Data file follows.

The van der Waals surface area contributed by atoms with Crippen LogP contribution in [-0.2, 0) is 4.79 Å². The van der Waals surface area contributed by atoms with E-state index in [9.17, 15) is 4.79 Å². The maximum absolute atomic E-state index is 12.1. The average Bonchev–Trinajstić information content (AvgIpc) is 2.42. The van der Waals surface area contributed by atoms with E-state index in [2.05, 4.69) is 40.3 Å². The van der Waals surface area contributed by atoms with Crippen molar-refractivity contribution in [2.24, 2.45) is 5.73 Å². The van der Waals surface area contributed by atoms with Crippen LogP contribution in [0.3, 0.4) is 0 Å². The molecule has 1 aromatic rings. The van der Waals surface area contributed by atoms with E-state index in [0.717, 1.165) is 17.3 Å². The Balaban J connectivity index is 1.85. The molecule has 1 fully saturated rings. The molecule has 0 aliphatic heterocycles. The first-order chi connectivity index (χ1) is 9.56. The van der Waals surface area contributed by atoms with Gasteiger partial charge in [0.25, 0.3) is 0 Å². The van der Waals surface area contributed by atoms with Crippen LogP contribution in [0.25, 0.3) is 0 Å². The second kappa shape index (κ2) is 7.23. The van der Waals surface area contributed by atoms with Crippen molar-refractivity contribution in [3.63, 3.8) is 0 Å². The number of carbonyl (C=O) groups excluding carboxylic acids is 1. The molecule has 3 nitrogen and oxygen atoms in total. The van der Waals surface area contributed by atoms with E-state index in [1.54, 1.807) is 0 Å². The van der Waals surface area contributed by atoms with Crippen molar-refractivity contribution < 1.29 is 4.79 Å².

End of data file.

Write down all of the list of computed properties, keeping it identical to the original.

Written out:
The van der Waals surface area contributed by atoms with Crippen LogP contribution in [-0.2, 0) is 4.79 Å². The van der Waals surface area contributed by atoms with E-state index in [9.17, 15) is 4.79 Å². The maximum absolute atomic E-state index is 12.1. The average Bonchev–Trinajstić information content (AvgIpc) is 2.42. The van der Waals surface area contributed by atoms with E-state index in [2.05, 4.69) is 40.3 Å². The van der Waals surface area contributed by atoms with Crippen molar-refractivity contribution in [2.24, 2.45) is 5.73 Å². The van der Waals surface area contributed by atoms with Crippen LogP contribution in [0.3, 0.4) is 0 Å². The molecule has 1 aromatic rings. The van der Waals surface area contributed by atoms with E-state index in [0.717, 1.165) is 17.3 Å². The Balaban J connectivity index is 1.85. The molecule has 1 fully saturated rings. The molecule has 0 aliphatic heterocycles. The first-order chi connectivity index (χ1) is 9.56. The van der Waals surface area contributed by atoms with Gasteiger partial charge in [0.25, 0.3) is 0 Å². The van der Waals surface area contributed by atoms with Crippen LogP contribution in [0.25, 0.3) is 0 Å². The second kappa shape index (κ2) is 7.23. The van der Waals surface area contributed by atoms with Crippen molar-refractivity contribution in [3.63, 3.8) is 0 Å². The number of carbonyl (C=O) groups excluding carboxylic acids is 1. The molecule has 3 nitrogen and oxygen atoms in total. The van der Waals surface area contributed by atoms with E-state index in [1.54, 1.807) is 0 Å². The van der Waals surface area contributed by atoms with Crippen molar-refractivity contribution < 1.29 is 4.79 Å².